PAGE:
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Students Patterson Returns from Internship with Air Force Byron Patterson, a senior at West Virginia University and dual major in mechanical and aerospace engineering, returned to Morgantown after completing his internship with the United States Air Force with a renewed sense of purpose. “My future goals were reinforced this past summer and I am very interested in pursuing research for a lifelong job,” said Patterson of his internship working with micro-aerial vehicles (MAVs) at the Air Force Research Laboratory (AFRL) at Wright-Patterson Air Force Base in Ohio. “During the summer, I explored a completely new field for me, but despite my unfamiliarity with the subject, I was able to develop a promising design,” said Patterson. “It further substantiated my interest in technical research as a full-time job and that I am able to learn a completely new topic and perform well.” Patterson, whose greatest achievement was the development and application of various compliant mechanisms to MAVs, worked with three designs. Two designs were developed by AFRL researchers and his task was to demonstrate their operation. The third design was entirely developed by a team led by Patterson. It was during the demonstration phase that the design created by Patterson’s team performed better than those of the AFRL researchers. The design will be further pursued by researchers at Wright State University, and will be refined so that it can be used on MAVs. In addition to the design work, Patterson’s work from the summer will result in two publications. BYRON PATTERSON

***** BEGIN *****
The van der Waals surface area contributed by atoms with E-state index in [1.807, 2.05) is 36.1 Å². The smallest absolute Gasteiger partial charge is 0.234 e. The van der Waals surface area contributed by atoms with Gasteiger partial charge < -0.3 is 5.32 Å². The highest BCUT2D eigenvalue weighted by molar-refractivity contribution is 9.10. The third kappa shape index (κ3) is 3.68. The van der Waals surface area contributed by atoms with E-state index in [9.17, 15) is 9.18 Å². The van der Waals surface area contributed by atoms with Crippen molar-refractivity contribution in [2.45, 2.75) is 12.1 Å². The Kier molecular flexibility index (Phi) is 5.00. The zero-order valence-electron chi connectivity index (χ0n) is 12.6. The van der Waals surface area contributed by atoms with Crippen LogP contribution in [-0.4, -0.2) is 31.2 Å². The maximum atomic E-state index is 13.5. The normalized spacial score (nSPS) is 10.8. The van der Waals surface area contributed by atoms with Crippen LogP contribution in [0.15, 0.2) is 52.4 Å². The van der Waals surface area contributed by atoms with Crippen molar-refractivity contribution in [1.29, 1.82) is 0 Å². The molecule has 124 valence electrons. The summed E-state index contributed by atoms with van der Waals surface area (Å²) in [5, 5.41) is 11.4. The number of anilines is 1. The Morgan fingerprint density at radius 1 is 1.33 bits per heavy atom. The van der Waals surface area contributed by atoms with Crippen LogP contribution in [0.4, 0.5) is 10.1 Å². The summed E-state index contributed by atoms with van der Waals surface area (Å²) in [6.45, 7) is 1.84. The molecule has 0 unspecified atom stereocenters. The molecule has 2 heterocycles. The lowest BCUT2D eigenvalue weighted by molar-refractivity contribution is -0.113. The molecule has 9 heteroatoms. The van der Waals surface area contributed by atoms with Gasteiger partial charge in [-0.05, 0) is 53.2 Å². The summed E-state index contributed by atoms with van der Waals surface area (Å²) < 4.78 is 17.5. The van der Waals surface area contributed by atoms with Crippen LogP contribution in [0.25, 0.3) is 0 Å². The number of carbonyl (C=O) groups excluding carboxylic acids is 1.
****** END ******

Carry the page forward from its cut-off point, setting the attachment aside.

Despite his accomplishments, Patterson’s one wish was for more time.

Students